Iran Counts 30 Crypto Mining Farms Licensed to Mint Digital Currencies
Iranian authorities have so far authorized 30 facilities for cryptocurrency mining. The crypto mining farms are spread across several regions, including Tehran Province. The government has put out the data amid a crackdown on illegal miners in the country.
A Third of Authorized Mining Farms Are Based in Two Provinces
The Iranian Ministry of Industries, Mining, and Trade has issued licenses to 30 cryptocurrency mining centers, the Financial Tribune revealed this week, quoting official figures published on the department’s website. One of these mining farms is based in Tehran Province where the nation’s capital is situated.
Semnan Province, the administrative region to the east of Tehran, is home to the largest number of licensed facilities, with six crypto farms. Alborz Province is next with four, followed by Mazandaran, East Azerbaijan, and Zanjan provinces.
The ministry has also issued 2,579 establishment permits for new industrial units across the Islamic Republic, 305 of which are in Zanjan Province. Fars Province, with 262 permits, and West Azerbaijan, with its 247, are ranked second and third respectively, the English language Iranian daily detailed.
Iran approved cryptocurrency mining as a legal activity two years ago. The government introduced a licensing regime for entities that want to get involved in the industry. A report indicated that 14 bitcoin mining farms were operating under such licenses last summer.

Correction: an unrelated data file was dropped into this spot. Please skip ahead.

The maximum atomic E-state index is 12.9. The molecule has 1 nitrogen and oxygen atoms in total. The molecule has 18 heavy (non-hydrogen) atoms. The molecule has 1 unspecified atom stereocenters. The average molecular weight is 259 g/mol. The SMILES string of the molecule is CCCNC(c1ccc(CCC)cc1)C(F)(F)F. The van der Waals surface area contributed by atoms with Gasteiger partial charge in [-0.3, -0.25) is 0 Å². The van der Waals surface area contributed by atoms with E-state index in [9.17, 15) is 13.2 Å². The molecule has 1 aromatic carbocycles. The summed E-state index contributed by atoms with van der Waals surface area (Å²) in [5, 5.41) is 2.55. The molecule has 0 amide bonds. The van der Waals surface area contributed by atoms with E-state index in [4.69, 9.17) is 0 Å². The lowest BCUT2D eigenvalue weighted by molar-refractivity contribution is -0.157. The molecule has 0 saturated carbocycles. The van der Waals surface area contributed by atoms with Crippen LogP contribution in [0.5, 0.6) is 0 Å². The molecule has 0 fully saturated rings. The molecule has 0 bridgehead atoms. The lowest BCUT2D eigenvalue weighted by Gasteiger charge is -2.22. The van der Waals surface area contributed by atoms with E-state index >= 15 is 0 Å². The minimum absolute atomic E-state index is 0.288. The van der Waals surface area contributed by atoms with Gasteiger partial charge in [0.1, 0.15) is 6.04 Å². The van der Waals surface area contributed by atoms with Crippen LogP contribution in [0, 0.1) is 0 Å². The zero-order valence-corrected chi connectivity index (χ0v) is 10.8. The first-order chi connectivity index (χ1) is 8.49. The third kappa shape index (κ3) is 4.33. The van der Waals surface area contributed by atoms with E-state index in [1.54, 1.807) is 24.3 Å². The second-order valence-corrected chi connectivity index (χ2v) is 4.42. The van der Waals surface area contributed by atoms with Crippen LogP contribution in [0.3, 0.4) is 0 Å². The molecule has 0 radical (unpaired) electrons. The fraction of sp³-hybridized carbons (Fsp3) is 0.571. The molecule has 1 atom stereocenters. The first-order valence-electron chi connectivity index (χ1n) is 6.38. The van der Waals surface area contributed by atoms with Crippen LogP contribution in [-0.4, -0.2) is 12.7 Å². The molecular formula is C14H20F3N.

Iranian Miners Are Facing Changing Tides
High cryptocurrency prices and low energy costs — authorized miners were initially offered a discount of almost half the regular electricity rate — turned crypto mining into an attractive business in Iran. Things have changed, however, and this year’s power shortages were partially blamed on the energy-intensive coin minting process.
In May, authorities said they’ll pull the plug on licensed crypto miners in peak hours of power consumption. According to government estimates, authorized mining facilities use around 300 megawatts of electricity every day.
Tehran went after illegal miners as well, accusing them of burning more than 2,000 megawatts daily. According to the state-owned power utility, Tavanir, the country’s electricity deficit amounts to 5,000 megawatts. Eventually, Iran decided to ban crypto mining altogether, until Sept. 22.
In a year, Iranian law enforcement has shut down over 180 crypto farms in Tehran Province alone. Earlier in June, authorities confiscated 3,000 units of mining hardware from illegal enterprises. Last week, Iranian police seized 7,000 bitcoin mining machines.
What are your expectations about the future of cryptocurrency mining in Iran? Let us know in the comments section below.
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